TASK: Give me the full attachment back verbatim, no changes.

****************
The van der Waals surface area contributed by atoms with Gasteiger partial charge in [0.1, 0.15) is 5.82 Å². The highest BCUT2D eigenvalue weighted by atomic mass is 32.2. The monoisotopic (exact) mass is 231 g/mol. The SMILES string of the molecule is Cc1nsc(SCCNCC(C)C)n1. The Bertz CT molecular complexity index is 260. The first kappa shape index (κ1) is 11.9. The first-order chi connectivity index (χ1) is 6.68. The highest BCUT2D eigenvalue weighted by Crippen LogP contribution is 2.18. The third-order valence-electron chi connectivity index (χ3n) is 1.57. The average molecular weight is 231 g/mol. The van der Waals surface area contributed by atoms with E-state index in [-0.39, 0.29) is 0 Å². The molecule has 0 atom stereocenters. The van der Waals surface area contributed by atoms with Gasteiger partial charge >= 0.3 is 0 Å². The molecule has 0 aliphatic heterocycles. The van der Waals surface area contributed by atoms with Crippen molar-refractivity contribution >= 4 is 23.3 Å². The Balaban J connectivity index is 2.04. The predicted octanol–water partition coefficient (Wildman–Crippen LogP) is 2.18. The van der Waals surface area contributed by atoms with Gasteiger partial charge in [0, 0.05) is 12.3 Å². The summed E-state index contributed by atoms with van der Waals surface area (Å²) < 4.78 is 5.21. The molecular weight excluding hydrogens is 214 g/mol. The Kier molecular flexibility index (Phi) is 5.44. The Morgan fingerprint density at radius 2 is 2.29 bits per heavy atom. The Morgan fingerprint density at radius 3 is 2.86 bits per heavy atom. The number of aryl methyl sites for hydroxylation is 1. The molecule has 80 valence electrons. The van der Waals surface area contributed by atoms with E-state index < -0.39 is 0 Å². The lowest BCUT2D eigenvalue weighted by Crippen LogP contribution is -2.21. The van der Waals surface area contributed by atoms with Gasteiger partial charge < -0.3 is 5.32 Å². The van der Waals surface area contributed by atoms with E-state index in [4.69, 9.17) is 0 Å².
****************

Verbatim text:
The van der Waals surface area contributed by atoms with Gasteiger partial charge in [0.1, 0.15) is 5.82 Å². The highest BCUT2D eigenvalue weighted by atomic mass is 32.2. The monoisotopic (exact) mass is 231 g/mol. The SMILES string of the molecule is Cc1nsc(SCCNCC(C)C)n1. The Bertz CT molecular complexity index is 260. The first kappa shape index (κ1) is 11.9. The first-order chi connectivity index (χ1) is 6.68. The highest BCUT2D eigenvalue weighted by Crippen LogP contribution is 2.18. The third-order valence-electron chi connectivity index (χ3n) is 1.57. The average molecular weight is 231 g/mol. The van der Waals surface area contributed by atoms with E-state index in [-0.39, 0.29) is 0 Å². The molecule has 0 atom stereocenters. The van der Waals surface area contributed by atoms with Gasteiger partial charge >= 0.3 is 0 Å². The molecule has 0 aliphatic heterocycles. The van der Waals surface area contributed by atoms with Crippen molar-refractivity contribution >= 4 is 23.3 Å². The Balaban J connectivity index is 2.04. The predicted octanol–water partition coefficient (Wildman–Crippen LogP) is 2.18. The van der Waals surface area contributed by atoms with Gasteiger partial charge in [0, 0.05) is 12.3 Å². The summed E-state index contributed by atoms with van der Waals surface area (Å²) < 4.78 is 5.21. The molecular weight excluding hydrogens is 214 g/mol. The Kier molecular flexibility index (Phi) is 5.44. The Morgan fingerprint density at radius 2 is 2.29 bits per heavy atom. The Morgan fingerprint density at radius 3 is 2.86 bits per heavy atom. The number of aryl methyl sites for hydroxylation is 1. The molecule has 80 valence electrons. The van der Waals surface area contributed by atoms with E-state index < -0.39 is 0 Å². The lowest BCUT2D eigenvalue weighted by Crippen LogP contribution is -2.21. The van der Waals surface area contributed by atoms with Gasteiger partial charge < -0.3 is 5.32 Å². The van der Waals surface area contributed by atoms with E-state index in [4.69, 9.17) is 0 Å².